Getting a Face-to-Face Meeting or Interview
If you are applying for an advertised internship, send your application into the company in the way that they specify but you can also do some research and see if there is an actual person that you can send a copy too. It’s always good to have a contact point inside the company. If there isn’t an advertised position, don't ask for an internship Instead, ask for a meeting to review your work. If you say you are looking for an internship, it puts the person on the other end of the communication in a tough situation. Currently the company may not be looking for an intern. Or they may be looking for one, but the intern supervisor may not have time to meet with you. Or they may need someone but haven't officially set the internship hiring process in motion. Often the person you talk to will just say, "We are not looking for an intern right now," or something like that and at that point you just had the proverbial door closed in your face.
You need to get your foot in the door, literally. One strategy is to ask the person
contacting if they can meet with you to review your portfolio or work you have done to date in college. You want feedback from a professional. That's it. This sets up a very good first meeting and agenda. All the person is committing to is to meet with you to discuss and give feedback on your work!
If you cannot get a meeting, do not push too hard. This may create a bad impression for future opportunities.
Before the Meeting
You get the appointment! Do your homework.
Learn as much about the company as you can:
· Visit websites (the company's website, IDSA, Core77, etc)
· Read design magazines, websites, and the like.
· Talk to your professors to see what they know.
· Talk to upper-division students who have already done internships.
Practice, practice, and practice some more:
Practice your presentation at least three times with someone. Get comfortable with your
material. Do not go in cold without doing this; it may be your only shot.
Confirm the appointment a day in advance (call or email).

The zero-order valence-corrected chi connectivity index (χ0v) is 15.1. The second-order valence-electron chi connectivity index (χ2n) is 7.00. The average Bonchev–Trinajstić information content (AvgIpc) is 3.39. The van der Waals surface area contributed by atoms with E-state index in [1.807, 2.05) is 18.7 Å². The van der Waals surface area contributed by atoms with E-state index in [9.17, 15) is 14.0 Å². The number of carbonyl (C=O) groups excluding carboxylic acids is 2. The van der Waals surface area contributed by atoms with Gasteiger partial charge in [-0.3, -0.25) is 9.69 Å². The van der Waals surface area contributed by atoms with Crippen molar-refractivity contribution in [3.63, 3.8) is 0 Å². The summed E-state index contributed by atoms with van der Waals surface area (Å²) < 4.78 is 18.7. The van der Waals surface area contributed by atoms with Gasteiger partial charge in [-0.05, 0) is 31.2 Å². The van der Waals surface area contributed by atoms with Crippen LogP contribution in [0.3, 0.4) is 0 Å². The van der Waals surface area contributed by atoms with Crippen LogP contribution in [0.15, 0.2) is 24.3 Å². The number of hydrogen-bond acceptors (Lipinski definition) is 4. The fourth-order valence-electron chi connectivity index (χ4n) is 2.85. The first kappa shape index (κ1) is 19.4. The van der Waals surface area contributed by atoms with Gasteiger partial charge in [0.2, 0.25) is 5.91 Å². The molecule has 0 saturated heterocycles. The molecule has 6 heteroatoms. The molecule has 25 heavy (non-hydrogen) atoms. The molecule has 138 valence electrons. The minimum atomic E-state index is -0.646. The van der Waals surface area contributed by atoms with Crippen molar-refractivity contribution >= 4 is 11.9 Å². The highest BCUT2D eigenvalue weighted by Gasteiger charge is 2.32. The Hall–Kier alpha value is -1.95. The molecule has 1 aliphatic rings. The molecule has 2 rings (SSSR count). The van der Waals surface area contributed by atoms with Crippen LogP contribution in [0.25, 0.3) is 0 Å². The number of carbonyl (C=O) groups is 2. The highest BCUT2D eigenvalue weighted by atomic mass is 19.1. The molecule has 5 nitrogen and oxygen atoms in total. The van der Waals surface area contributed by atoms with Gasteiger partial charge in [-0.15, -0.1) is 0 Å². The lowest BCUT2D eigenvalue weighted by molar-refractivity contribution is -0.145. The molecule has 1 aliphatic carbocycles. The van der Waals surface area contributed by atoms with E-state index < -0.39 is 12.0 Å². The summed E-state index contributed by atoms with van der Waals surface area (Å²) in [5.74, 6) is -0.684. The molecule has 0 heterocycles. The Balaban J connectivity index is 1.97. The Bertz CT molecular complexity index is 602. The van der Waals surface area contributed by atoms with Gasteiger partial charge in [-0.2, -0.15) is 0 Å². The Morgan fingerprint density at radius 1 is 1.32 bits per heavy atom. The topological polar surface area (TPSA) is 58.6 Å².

Dress casually, but presentably: clean, ironed shirt, pants, skirt, and so forth. Suits are not necessary. Ask your instructors if you have questions.
Be on time, or even a few minutes early. Do not be late. Give yourself time to stop sweating from the walk or bike ride you took to get there.
Show the person your work and engage them in discussion. If you have prepared in advance, you
will have questions about the company.
Be pleasant and as articulate as possible. Be clear when you explain your work.
Be accepting of criticism. Take notes! (They really, really like this!).
Ask for a tour of the office.
During the conversation, and only if it seems appropriate or they bring it up, ask if they hire interns. In some cases, the person you are meeting will volunteer this information before you ask. If the situation is awkward, don't bring it up.
When you leave, say thank you.
Send a hard-copy thank-you note via snail mail and assure them you will keep in touch. Check in every month or so and ask about a follow-up meeting at month six. Now, since they know you, the second meeting will be easy!
If you get an ambiguous answer or no response:
They keep saying, "Call me next week", "We are busy, but aren't ready to hire", "We are waiting for this job to come through" and the like. What this means: They aren't ready to hire, so keep your options open and go on other interviews and meetings. Don't wait around for this one opportunity. Have as many irons in the fire as you can.
No one returns your phone calls or emails:
This means they are busy, and the internship isn't the first thing on their to-do list. Keep trying until you get in contact with someone, even if it means you have to call or email, or both, weekly. If you begin to feel too uncomfortable, stop. You want to be persistent without harassing anyone. Move on at some point and work on your other companies.
You are rejected:
No one likes it, but get used to this. It's impossible to please everyone, and people are entitled to their opinions. Part of the job of finding an internship is finding a place where you want to work. If one potential employer doesn't feel the fit, that is OK. Just accept it, thank them, and move on to your next choice. You will likely have many meetings and interviews before you get the one you want.
Keep in touch either way:
You never know where it might lead. Be professional!